As a rule, courts will only recognize the legal validity of a treaty, and legal claims arising there-from, if it has been “executed” into federal law. This can be accomplished in two ways. In the first instance, a treaty may convey an intention that it be “self-executing,” and acknowledged as such during congressional ratification. Foster v. Neilson (1829). In the second, the treaty may require “legislation to carry [it] into effect.” Whitney v. Robertson (1888). The courts will not enforce “non–self-executing treaties” until they are carried into law by an act of Congress. (See Article VI, Clause 2). Whether a given treaty is self-executing or requires special implementing legislation to give force and effect to its provisions is generally understood as a question for the courts. Diggs v. Richardson (1976).
Federal statutes and properly executed treaties have equal status in law, the later in time taking precedence. Therefore, if Congress passes a statute that contradicts earlier treaty obligations of the United States, the courts will enforce the statute over the treaty. In order to avoid such a conflict, however, the courts will construe a law not to be in conflict with extant treaty obligations if such a construction is at all reasonable.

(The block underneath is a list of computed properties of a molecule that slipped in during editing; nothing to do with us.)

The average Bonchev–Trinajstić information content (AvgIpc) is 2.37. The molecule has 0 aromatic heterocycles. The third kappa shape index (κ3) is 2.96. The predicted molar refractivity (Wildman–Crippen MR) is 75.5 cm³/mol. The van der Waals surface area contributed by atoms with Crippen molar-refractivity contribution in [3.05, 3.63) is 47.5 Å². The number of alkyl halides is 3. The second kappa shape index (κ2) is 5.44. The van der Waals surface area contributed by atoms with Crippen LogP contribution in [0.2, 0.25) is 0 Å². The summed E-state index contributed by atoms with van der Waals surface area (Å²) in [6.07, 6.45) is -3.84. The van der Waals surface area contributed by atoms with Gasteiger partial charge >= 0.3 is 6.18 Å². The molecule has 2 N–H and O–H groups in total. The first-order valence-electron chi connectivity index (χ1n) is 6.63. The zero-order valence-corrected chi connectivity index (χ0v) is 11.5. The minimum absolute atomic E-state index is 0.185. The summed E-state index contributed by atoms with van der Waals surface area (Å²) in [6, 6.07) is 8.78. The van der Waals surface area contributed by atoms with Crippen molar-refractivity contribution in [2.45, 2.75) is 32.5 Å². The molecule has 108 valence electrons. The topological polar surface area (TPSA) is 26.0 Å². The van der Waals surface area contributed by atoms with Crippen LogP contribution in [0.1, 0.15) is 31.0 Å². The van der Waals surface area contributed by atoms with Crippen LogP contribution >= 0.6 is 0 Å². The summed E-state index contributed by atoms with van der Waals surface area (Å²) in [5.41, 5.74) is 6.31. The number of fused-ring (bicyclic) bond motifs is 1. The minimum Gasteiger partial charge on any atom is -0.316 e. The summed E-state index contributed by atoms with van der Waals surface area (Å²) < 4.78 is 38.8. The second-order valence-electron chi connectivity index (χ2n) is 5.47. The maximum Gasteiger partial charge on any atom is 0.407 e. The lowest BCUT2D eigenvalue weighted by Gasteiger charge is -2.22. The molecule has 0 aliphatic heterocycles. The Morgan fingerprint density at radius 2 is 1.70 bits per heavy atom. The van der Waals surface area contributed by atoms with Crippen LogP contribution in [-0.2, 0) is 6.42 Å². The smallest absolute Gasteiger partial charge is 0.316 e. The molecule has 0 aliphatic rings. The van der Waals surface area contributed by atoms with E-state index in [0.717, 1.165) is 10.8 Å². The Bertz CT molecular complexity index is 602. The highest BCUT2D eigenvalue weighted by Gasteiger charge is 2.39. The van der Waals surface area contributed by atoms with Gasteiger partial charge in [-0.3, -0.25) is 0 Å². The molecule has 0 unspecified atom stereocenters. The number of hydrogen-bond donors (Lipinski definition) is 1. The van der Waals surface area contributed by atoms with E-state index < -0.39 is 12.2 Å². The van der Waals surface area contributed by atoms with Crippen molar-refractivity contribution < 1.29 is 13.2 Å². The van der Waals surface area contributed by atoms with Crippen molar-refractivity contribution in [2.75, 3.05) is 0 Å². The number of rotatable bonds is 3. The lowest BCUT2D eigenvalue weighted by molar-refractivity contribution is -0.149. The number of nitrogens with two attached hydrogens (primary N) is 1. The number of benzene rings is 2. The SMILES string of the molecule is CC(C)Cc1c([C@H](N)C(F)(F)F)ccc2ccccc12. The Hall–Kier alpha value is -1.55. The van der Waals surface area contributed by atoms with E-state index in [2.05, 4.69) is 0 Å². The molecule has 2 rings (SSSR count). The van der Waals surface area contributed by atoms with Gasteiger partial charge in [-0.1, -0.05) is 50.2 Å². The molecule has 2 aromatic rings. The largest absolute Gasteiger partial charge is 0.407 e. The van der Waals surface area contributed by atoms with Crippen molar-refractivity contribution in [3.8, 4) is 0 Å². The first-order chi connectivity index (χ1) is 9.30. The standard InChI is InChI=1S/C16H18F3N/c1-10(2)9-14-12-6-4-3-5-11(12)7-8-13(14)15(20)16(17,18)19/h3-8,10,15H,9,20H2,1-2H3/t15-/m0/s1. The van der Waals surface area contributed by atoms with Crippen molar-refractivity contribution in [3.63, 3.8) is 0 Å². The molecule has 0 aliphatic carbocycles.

The jurisdictional statute regulating treaty review is currently 28 U.S.C. § 1257. It allows appeal by writ of certiorari to the Supreme Court if the validity of a treaty or of a state statute under a treaty is questioned or if “any title, right, privilege, or immunity is specially set up or claimed” under a treaty. Furthermore, under 28 U.S.C. § 1331, “district courts shall have original jurisdiction of all civil actions arising under . . . treaties of the United States.” District courts may also take jurisdiction over cases brought in state court involving treaties under the complicated rules of pendent jurisdiction.
Dennis W. Arrow, Federal Question Doctrines and American Indian Law, 14 OKLA. CITY U. L. REV. 263 (1989)
Martin S. Flaherty, History Right? Historical Scholarship, Original Understanding, and Treaties as "Supreme Law of the Land," 99 Colum. L. Rev. 2095 (1999)
Julian G. Ku, Treaties as Laws: A Defense of the Last-in-Time Rule for Treaties and Federal Statutes, 80 IND. L.J. 319 (2005)
John Norton Moore, Treaty Interpretation, the Constitution and the Rule of Law, 42 Va. J. Int'l. L. 163 (2001)
Peter J. Spiro, Treaties, International Law, and Constitutional Rights, 55 STAN. L. REV. 1999 (2003)